Queen Elizabeth I of England, who ruled for 45 years from 1558-1603, had an uneasy reign. Since she was a female monarch and not male, which was rare in England, people believed that she wouldn’t be a competent monarch. The people who were not favorable for female monarchs or even females in general, believed very strongly abut the issue. John Knox, a Scottish religious reformer, declared in First Blast of the Trumpet Against the Monstrous Regiment of Women, that a women ruler is “against all nature” (D1). However, there are some who are favorable to Queen Elizabeth’s rule as a female. Marcus Gheeraerts, an English court painter, depicts Queen Elizabeth as a person who is rich and in control by dressing her in extravagant clothes and putting the world underneath her (D8). During Queen Elizabeth’s reign, there were those who were not favorable to her rule and those who were, but apart from what others said, she herself thought that she was a competent ruler.
Those who were against the rule of Queen Elizabeth based their beliefs on the fact that women cannot do the same jobs as men. For example, Nicholas Heath, archbishop of York, says in a debate before the House of Lords that since women cannot preach the holy sacraments (D2), jobs men do, and that she cannot be called an apostle or an evangelist, she cannot be supreme head of the church (D2) and, because the first Act of Supremacy in 1534 declared the English monarchy is the head of the church (D3), by extension she cannot be ruler of England. In a way, Queen Elizabeth agrees with that because she believed that women have a place in society, which is to obey their husbands and to ease from commanding (D5). That can be proven through the book The Second Book f Homilies (D5) that talks about the aforementioned women’s place in society. What proves that Queen Elizabeth may agree is that the book was authorized by her.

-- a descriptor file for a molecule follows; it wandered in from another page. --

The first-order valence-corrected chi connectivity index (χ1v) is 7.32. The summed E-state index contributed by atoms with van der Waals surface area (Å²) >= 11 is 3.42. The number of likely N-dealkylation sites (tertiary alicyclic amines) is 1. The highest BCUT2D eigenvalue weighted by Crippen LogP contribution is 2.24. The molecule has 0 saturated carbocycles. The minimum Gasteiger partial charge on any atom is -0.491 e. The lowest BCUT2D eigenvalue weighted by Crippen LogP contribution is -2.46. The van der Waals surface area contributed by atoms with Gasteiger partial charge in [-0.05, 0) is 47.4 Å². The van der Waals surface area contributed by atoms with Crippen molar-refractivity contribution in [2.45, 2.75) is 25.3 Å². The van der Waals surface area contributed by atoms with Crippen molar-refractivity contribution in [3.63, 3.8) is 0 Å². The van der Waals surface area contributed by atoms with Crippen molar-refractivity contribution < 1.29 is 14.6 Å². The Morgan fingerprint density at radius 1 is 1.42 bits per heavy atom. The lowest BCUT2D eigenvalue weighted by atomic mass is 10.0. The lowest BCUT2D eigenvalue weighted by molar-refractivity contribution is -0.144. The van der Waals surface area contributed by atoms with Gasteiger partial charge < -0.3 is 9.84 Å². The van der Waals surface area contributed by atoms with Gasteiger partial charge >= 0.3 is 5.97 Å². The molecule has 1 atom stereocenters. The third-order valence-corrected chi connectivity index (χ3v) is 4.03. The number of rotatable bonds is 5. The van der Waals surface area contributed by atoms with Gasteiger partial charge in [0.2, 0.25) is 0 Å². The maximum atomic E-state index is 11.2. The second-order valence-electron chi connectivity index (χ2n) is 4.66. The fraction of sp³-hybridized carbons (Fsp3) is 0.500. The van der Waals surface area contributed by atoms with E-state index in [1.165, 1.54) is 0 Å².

Though there were people who opposed her rule, there were people who favored Queen...
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